Our sincere gratitude goes to Claudia for conceptualizing this multifaceted program, to our keen participants, as well as to Johannes and the team at the Makerspace Giessen for their support to make this workshop series a huge success!

Artists Talk by Claudia Ford during the opening of the exhibition Planetary Origin Stories


Nov 10 & 11, 2022 -  "Narratives of Environmental Knowledge in the Anthropocene" & "Sacred Feminine Birthing the New" - Responses to "What Earth Is Made Of"


We are delighted to announce the participation of two expert scholars in our Workshop-Series: Dr. Ayşe Dayı and Dr. Matthias Klestil will kindly be giving responses as part of our Planetary Materials Workshop-Serie „What Earth is Made Of”.

Matthias Klestil delivered a response titled "Narratives of Environmental Knowledge in the Anthropocene" following Claudia J. Ford's James Lovelock Memorial Lecture.

He is Postdoctoral Assistant in American Studies at the University of Klagenfurt, Austria. He received his PhD from the University of Bayreuth, Germany, and was Bavarian Fellow at the Library of Congress, Washington, D.C. In his doctoral thesis he examined the interplay of mankind and nature and explored African American texts from an ecocritical perspective. Klestil’s first book Environmental Knowledge, Race, and African American Literature is forthcoming with Palgrave Macmillan (2023); his recent publications include scholarly articles on Colson Whitehead and Ted Chiang’s short fiction. Klestil’s current research project focuses on narrative theory, the Anthropocene, and contemporary North American fiction and film.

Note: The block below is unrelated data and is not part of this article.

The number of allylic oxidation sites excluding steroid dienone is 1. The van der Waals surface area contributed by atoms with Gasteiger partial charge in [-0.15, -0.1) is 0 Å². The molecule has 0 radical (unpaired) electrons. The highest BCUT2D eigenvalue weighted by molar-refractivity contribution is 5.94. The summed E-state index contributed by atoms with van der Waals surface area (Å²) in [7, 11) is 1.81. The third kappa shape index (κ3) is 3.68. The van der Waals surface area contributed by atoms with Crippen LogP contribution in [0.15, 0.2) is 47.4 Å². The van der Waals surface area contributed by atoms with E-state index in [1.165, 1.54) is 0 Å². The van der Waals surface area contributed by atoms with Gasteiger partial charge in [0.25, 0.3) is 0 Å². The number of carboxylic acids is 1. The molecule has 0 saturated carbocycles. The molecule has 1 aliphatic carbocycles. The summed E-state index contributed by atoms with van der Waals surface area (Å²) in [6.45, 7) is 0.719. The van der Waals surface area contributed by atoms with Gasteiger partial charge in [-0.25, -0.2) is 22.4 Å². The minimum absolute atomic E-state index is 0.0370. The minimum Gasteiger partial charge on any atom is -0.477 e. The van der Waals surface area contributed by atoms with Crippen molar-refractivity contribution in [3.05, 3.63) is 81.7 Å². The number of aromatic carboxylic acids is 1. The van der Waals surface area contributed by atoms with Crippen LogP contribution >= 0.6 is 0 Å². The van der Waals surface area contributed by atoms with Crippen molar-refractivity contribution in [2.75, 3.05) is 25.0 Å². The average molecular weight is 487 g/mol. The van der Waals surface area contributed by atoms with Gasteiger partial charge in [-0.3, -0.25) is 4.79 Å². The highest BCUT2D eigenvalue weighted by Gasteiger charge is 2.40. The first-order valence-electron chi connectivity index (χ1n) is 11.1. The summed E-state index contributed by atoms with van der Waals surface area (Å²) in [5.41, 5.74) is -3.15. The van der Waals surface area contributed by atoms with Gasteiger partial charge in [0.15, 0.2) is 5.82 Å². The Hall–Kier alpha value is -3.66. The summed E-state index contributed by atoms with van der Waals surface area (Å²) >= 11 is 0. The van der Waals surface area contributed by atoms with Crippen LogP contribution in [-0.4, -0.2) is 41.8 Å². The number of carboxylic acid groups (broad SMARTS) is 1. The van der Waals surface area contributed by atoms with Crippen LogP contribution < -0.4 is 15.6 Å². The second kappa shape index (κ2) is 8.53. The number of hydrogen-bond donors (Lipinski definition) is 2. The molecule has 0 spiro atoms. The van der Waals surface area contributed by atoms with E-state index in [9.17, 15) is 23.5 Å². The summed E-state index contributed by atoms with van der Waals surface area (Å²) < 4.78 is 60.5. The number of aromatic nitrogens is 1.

Dr. Ayşe Dayıs contribution "Sacred Feminine Birthing the New" responded to Claudia Ford's Artist's Talk during the opening of the "Planetary Origin Stories exhibition" (Nov. 11, 5:30 p.m.).

She is a psychologist, medical sociologist, healer and mindfulness trainer. After receiving her PhD from Penn State University, Ayşe worked over 15 years in universities in the U.S., Turkey, France, Switzerland and Germany, teaching and conducting research on women´s sexual/reproductive health rights. Her latest publication is the book “The Politics of the Female Body in Contemporary Turkey Reproduction, Maternity, Sexuality” which she co-edited with Drs. Alkan, Yarar and Topçu (2021, IB Tauris). In 2020, Ayşe established Orca Dreams: Platform for Mindful Living ( where she provides education and consultation on holistic health and mindfulness to individuals and organizations around the globe. In this platform Ayşe integrates her academic and activist knowledge on health with her mindfulness knowledge and practice to support individuals, groups and institutions through the great transformation of consciousness experienced by GAIA and ourselves. She will facilitate a women’s healing circle Remembering & Honoring my Sacred Feminine  February-March 2023 at VHS-Mitte, Berlin.

© Ayşe Dayı, Photographer: Oliver Ohanlon


Oktober 18, 2022 - Excursion report: Community Farm Day @ Gladbacherhof

Farm manager Johannes Eisert leads the group through the new research barn © Bauer

Philip Weckenbrock explains the experimental setup for analyzing the productivity of different agroforestry systems © Wiegand

On Oct. 18, the kickoff event for our Fellow Claudia Ford's workshop series "What Earth is Made of?" took place. The event series serves to rethink the human relationship to the earth and its materialities by combining diverse perspectives from applied fields, science, and the arts. In the first workshop, the focus was on one of the most fundamental relationships between humans and the environment - namely food production and nutrition. To this end, our excursion took us to the Gladbacherhof farm, which combines organic farming and research: on the productive organic farm, research is conducted in cooperation with the JLU to further develop sustainable concepts for organic farming.